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The Sideline Observer

Sports and Culture Commentary

The House of Cards Presidency

It’s officially National Emergency season; stay safe folks. After failing to reach a deal with Congress for border wall funding, President Trump announced in the rose garden he will be declaring a national emergency in order to fund “The Wall.”

Nothing says we have a national emergency like saying: “I can do the wall over a longer period of time. I didn’t need to do this. I would rather do it much faster.”  I’m sure that will work great for you in court Donnie… Unsurprisingly this fight has already gone to the courts as 16 states recently announced that they will sue the Trump administration to stop the national emergency.

I’m no legal expert but as an observer, I think that his words will come back to haunt him in court. However, I am an expert when it comes to House of Cards, and I can tell you that Donald Trump’s actions as chief executive are wildly similar to Frank Underwood.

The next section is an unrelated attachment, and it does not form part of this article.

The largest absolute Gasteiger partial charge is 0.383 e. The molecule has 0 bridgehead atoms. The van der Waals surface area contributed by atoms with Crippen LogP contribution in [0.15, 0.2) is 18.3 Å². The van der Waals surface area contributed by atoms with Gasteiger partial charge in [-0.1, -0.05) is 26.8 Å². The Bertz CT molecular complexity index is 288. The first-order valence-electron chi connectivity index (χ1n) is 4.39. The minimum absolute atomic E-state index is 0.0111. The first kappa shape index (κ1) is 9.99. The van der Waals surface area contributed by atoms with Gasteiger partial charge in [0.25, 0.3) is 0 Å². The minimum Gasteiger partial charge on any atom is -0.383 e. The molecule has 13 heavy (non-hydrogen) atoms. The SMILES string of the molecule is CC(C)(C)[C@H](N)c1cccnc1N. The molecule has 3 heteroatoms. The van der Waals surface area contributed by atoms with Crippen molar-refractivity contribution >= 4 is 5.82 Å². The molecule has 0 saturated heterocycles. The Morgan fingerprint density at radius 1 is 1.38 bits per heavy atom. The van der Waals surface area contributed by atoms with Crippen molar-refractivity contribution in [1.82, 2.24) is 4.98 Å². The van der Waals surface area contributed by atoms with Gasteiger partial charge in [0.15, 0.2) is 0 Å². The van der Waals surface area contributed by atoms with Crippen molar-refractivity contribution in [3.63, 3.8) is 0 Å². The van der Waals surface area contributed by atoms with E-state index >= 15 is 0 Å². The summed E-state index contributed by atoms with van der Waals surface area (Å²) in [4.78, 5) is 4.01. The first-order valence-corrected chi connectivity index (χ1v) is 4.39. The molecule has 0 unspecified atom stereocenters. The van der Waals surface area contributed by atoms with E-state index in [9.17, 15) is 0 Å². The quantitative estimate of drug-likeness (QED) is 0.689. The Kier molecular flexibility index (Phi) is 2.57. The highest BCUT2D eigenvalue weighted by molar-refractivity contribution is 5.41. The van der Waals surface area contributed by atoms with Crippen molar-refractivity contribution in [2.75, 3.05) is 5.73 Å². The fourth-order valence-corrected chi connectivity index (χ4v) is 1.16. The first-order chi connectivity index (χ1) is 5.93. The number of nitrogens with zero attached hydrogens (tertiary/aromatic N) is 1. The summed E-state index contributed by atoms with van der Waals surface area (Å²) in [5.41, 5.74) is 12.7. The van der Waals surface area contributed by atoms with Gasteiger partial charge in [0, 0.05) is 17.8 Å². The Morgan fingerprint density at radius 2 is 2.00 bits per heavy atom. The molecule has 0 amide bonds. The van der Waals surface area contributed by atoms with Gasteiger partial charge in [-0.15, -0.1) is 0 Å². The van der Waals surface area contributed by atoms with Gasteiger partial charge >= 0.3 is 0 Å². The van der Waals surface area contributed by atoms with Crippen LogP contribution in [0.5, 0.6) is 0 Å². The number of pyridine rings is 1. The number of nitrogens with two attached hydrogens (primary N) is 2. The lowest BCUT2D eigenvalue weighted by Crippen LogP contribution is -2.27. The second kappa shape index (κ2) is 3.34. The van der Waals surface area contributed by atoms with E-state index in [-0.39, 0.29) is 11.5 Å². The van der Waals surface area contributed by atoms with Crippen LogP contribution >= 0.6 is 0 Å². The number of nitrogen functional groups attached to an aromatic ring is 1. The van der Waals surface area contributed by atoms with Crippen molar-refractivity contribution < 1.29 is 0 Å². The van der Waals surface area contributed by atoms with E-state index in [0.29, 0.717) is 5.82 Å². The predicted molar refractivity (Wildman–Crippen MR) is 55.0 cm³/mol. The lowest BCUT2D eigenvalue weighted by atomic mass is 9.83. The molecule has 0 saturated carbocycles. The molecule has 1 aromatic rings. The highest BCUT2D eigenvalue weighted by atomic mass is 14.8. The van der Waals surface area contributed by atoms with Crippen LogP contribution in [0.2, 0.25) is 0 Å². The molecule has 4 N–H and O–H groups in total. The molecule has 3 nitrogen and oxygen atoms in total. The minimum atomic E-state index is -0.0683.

Trump’s national emergency declaration is eerily familiar to Frank Underwood’s strategy when he was trying to implement his “America works” job program. Underwood declared a state of emergency in D.C. in order to use FEMA funds to finance his program. President Trump threatened similar action when he brought up the possibility of using Puerto Rican disaster funds to pay for the wall.

Another similarity between the two is their dishonest rhetoric about terrorism. During the government shutdown, White House Press Secretary Sarah Sander and other members of the administration pushed a lie that 4,000 known or suspected terrorists tried to enter the country illegally via the Southern Border. The correct number is actually six, just about 3,994 people off, close though! The fact of the matter is the real immigration threat comes from people who fly over and overstay their visas, especially terrorist suspects.

Underwood employed similar tactics when his political survival was on the line. When it became apparent to Underwood that he had a very good chance of losing, his first move was to try and declare war on terror group ICO and pressure Republican-leaning swing states to implement military-manned voting stations. When that strategy backfired, Underwood made up two terrorist threats in Tennessee and Ohio, which forced the states to close their polling stations.

Now I know that this connection is somewhat of a stretch, and Trump hasn’t yet gone this far. But Trump’s lies about terrorism have the same goal as Underwood had in House of Cards: Intimidate the voter in order to hold onto political power.

When I first started watching House of Cards I thought to myself this isn’t how Washington works, right? As it turns out, the real-life Donald show might be even crazier…

-Jackson Parker

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